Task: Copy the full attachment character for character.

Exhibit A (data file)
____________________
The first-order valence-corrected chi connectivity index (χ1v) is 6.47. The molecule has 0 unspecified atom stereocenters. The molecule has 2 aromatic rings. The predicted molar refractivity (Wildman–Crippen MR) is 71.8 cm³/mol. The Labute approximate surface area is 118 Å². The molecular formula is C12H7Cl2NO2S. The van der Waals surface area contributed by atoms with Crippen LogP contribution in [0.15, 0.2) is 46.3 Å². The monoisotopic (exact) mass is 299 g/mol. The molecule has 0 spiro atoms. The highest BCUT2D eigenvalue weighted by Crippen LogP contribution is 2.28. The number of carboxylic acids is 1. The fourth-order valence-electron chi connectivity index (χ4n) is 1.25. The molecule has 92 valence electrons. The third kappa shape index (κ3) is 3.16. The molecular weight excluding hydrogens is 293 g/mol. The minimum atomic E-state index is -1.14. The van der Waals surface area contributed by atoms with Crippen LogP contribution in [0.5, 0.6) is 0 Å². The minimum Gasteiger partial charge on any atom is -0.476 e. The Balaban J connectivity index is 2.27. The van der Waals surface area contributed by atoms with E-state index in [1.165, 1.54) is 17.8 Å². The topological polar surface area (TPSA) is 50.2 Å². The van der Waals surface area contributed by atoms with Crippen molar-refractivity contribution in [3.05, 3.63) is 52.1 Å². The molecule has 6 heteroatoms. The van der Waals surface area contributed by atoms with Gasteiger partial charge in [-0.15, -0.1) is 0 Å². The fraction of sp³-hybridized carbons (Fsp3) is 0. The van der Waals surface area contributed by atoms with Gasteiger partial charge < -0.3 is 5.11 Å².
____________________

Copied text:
The first-order valence-corrected chi connectivity index (χ1v) is 6.47. The molecule has 0 unspecified atom stereocenters. The molecule has 2 aromatic rings. The predicted molar refractivity (Wildman–Crippen MR) is 71.8 cm³/mol. The Labute approximate surface area is 118 Å². The molecular formula is C12H7Cl2NO2S. The van der Waals surface area contributed by atoms with Crippen LogP contribution in [0.15, 0.2) is 46.3 Å². The monoisotopic (exact) mass is 299 g/mol. The molecule has 0 spiro atoms. The highest BCUT2D eigenvalue weighted by Crippen LogP contribution is 2.28. The number of carboxylic acids is 1. The fourth-order valence-electron chi connectivity index (χ4n) is 1.25. The molecule has 92 valence electrons. The third kappa shape index (κ3) is 3.16. The molecular weight excluding hydrogens is 293 g/mol. The minimum atomic E-state index is -1.14. The van der Waals surface area contributed by atoms with Crippen LogP contribution in [0.5, 0.6) is 0 Å². The minimum Gasteiger partial charge on any atom is -0.476 e. The Balaban J connectivity index is 2.27. The van der Waals surface area contributed by atoms with E-state index in [1.165, 1.54) is 17.8 Å². The topological polar surface area (TPSA) is 50.2 Å². The van der Waals surface area contributed by atoms with Crippen molar-refractivity contribution in [3.05, 3.63) is 52.1 Å². The molecule has 6 heteroatoms. The van der Waals surface area contributed by atoms with Gasteiger partial charge in [-0.15, -0.1) is 0 Å². The fraction of sp³-hybridized carbons (Fsp3) is 0. The van der Waals surface area contributed by atoms with Gasteiger partial charge < -0.3 is 5.11 Å².